World Bank 2022

And the stabilization after 2010 was to prove temporary. In 2014 two shocks came together. Oil prices plunged, just as the ultra-extremist Daesh movement swept across Northern Iraq and Syria. Having dissolved Saddam’s army, America had been forced to spend $20bn to rebuild Iraq’s security forces. But the demoralized troops proved no match for the radical insurgents. ISIS took control of a huge swath of territory, forcing the mobilization of an international coalition. Tellingly this was anchored not only on a rebuilt Iraqi security forces, but on the autonomous region of Iraqi Kurdistan. Not until 2017 was the ISIS threat brought under control.

The war against ISIS came at a huge price. In the worst months of 2014 civilian casualties were greater than in 2003 or at the time of the civil war. The economic damage was no less severe. As the World Bank comments:

The country’s per capita GDP is about 18–21 percent lower in 2018 than it would have been if not for the conflict beginning in 2014. In particular, although Iraq’s oil GDP grew steadily during the conflict, the country’s non-oil GDP is estimated to be about 33 percent lower in 2018 than it would have been without the conflict (figure O.2) and has fallen below its peers (figure O.3).

The defeat of ISIS has brought a degree of calm. In terms of military conflict, Iraq is now more quiet than it has been at any time since 2003. This yields a significant peace dividend for economy and society. But the cumulative damage is dramatic. On a purchasing power parity basis, GDP per capita in Iraq today is barely higher than it was in 2003.

One powerful way to summarize the derailment of Iraq’s development is the rate of infant mortality, a basic measure of human welfare, sanitary conditions and medical provision. As Dyson Cetorelli 2017 argue, Iraq’s infant mortality data are contentious, having been instrumentalized by Saddam’s regime in the 1990s in the PR campaign against sanctions. But the following data paint a grim enough picture.

In the 1970s and 1980s Iraq was amongst the most advanced Arab countries. Since the 1990s this crucial indicator of human well-being has stagnated. As a result, Iraq’s infant mortality rate is today only marginally lower than it was in the 1980s and is twice those of all its neighbors. This is the depressing legacy of Saddam Hussein’s violence, the disastrous aggression of the United States and its allies and the failure of Iraq’s political elites to build an alternative to the Baathist state.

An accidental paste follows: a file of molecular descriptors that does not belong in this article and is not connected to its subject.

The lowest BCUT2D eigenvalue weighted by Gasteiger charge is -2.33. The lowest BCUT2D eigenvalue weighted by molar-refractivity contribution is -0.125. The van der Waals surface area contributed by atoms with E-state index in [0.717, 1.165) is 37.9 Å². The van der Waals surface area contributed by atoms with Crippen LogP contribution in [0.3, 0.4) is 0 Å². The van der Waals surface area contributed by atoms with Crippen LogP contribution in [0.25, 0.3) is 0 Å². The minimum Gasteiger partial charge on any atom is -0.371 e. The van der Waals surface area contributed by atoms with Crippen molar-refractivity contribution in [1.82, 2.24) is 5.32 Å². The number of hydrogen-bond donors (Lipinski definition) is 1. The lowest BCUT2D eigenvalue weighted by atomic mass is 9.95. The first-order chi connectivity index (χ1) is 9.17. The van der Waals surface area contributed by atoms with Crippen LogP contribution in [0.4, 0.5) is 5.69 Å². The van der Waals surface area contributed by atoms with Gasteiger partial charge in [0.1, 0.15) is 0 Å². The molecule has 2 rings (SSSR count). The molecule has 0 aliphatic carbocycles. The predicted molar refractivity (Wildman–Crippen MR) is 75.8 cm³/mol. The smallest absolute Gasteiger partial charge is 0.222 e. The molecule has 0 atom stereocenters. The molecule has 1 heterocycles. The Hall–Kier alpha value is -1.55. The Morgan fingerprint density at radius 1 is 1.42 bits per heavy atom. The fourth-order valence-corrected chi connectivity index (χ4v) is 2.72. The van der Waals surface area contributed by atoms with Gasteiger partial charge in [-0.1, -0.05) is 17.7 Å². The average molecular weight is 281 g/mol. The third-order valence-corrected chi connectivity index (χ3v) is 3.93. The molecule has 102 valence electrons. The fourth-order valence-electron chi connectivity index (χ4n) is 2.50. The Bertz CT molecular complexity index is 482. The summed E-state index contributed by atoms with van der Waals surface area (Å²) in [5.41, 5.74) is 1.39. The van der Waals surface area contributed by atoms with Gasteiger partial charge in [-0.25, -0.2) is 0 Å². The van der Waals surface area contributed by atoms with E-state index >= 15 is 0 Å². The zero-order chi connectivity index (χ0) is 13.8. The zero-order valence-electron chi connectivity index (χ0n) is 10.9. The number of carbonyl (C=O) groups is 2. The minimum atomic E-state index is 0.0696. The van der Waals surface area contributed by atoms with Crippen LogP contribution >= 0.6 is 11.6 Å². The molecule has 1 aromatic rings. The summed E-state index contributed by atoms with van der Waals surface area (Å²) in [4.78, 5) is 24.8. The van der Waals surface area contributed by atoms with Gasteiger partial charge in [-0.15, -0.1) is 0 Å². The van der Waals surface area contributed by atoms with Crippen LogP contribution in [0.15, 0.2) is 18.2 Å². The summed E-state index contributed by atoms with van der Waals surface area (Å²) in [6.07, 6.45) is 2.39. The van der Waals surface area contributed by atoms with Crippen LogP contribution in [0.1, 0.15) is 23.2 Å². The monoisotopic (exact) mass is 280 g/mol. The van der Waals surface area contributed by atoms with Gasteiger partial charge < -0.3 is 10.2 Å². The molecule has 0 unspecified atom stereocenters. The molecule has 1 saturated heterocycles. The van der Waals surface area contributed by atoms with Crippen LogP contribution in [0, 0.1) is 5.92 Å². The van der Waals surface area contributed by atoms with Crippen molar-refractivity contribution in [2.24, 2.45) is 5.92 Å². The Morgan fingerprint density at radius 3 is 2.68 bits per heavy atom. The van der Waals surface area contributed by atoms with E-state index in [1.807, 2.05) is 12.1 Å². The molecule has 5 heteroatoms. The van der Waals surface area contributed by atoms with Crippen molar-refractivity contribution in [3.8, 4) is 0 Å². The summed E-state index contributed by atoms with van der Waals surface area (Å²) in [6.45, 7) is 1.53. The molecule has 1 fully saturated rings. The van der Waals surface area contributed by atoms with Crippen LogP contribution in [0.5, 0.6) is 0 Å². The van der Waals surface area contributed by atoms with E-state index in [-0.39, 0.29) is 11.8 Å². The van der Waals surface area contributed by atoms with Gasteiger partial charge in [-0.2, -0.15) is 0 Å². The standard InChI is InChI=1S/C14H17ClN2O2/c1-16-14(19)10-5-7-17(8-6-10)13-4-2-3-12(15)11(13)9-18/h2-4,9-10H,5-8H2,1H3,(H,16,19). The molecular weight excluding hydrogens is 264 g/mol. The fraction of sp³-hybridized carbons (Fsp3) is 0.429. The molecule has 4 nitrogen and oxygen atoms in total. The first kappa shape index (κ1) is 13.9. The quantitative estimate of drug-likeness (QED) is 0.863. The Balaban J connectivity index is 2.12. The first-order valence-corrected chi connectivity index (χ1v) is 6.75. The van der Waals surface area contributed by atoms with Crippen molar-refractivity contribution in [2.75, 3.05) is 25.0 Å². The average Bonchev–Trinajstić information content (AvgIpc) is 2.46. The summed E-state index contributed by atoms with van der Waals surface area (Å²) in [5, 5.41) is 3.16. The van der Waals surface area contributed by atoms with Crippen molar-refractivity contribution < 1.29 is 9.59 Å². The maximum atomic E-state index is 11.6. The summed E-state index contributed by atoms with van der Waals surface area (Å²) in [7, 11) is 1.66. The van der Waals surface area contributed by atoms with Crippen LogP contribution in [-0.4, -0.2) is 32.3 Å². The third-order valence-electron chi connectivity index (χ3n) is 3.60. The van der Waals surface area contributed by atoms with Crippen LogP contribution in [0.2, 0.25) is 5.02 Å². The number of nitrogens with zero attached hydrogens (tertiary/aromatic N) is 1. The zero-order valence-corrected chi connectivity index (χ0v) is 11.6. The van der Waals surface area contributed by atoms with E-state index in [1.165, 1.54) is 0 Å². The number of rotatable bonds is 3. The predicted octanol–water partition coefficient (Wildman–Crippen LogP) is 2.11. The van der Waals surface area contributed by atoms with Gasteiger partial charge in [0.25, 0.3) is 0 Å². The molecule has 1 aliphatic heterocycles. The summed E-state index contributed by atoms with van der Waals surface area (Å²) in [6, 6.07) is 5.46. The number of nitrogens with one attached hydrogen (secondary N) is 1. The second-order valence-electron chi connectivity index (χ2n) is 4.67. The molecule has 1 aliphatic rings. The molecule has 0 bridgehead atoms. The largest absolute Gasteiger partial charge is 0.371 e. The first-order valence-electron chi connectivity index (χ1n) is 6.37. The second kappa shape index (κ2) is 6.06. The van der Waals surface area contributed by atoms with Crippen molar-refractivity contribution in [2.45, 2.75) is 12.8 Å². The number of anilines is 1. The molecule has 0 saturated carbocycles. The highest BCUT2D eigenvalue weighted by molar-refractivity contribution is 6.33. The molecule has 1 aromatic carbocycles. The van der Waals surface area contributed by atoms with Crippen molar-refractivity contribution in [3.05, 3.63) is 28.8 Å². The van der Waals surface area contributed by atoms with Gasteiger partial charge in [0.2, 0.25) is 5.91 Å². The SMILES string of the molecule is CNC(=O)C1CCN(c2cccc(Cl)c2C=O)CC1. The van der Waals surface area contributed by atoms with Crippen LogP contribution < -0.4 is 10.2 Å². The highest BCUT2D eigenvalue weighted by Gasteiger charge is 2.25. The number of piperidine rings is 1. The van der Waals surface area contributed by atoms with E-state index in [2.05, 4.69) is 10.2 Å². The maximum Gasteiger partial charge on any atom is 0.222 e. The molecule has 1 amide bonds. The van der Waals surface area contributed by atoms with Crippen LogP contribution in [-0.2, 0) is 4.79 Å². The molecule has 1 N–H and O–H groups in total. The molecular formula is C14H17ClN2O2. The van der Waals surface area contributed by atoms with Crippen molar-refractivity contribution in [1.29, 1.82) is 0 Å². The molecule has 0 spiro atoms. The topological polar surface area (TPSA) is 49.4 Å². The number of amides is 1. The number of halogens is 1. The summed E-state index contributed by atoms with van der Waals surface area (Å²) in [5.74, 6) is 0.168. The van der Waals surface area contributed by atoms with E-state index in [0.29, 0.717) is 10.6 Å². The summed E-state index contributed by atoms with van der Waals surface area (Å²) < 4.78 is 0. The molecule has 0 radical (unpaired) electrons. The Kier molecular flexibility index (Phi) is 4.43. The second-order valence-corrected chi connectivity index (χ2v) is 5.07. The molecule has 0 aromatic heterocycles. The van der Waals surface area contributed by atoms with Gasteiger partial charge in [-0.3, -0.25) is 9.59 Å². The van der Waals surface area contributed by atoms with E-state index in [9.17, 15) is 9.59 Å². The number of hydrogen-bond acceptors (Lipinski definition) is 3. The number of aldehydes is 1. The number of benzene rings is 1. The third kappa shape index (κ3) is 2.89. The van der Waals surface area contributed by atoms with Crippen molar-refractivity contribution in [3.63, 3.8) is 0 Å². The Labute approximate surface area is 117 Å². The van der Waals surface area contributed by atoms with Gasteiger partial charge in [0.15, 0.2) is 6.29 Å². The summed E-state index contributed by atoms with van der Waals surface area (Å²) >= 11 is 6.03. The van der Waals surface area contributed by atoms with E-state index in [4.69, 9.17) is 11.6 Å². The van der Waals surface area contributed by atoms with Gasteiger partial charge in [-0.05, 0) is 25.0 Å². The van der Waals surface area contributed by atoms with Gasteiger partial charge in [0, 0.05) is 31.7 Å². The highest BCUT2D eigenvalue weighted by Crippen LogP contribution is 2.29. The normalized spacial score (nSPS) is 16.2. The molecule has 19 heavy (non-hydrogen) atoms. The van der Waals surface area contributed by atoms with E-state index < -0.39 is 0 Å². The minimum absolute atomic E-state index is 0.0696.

The state of Iraqi public health is indicative of broader dysfunction. Electricity, water supply and education, all of which were once symbols of Iraqi modernization, are now profoundly fragile. Improvements continue. Enrollment in elementary education, for instance, is higher than ever before. But the process of development is slow, erratic and lags far behind comparable societies.

One telling area of crisis is Iraq’s dilapidated electricity supply. Despite being an energy producer of global stature, Iraq’s domestic power supply lags chronically behind demand. Blackouts and load shedding are a daily routine.

Source: IEA

Resourceful Iraqi households and businesses make up for the shortfall through expensive and inefficient improvisation:

Small-scale oil-based generators play a critical role in supplementing grid supply, helping to alleviate some of the most acute shortages in the peak summer months. In 2018, the combined total of small generators was 5 GW. About two-thirds of the total are privately owned and referred to as neighbourhood generators, with direct connections provided to paying households and businesses. About one-third of the small generators are owned by government entities, mainly to meet their own electricity needs. Together, these assets close half of the gap between peak demand and grid supply. But they are an extremely expensive option for consumers. …. Supplementing its grid supply, for an average of around 10 hours per day over the year, this household (upper middle-class) might expect to pay as much as USD 4000 per year to the neighbourhood generator. … fixed charges translate to around USD 1 000 per MWh for the example household, putting them among the most costly sources of electricity anywhere in the world.

The failing power supply is one strand in a network of constraints crippling Iraq’s potential growth. As the World Bank concludes:

Iraq’s GDP per capita could be up to 60 percent higher if it had the same levels of labor force participation, investment, human capital, and productivity as other upper-middle-income countries. At the moment, Iraq lags behind its aspirational peers on all of these indicators, particularly the labor force participation rate (especially among women). Raising Iraq’s participation rate to the UMIC average would alone increase Iraq’s GDP per capita by almost 31 percent. Raising the investment rate and the quality of the labor force would each also raise GDP by about 13  percent.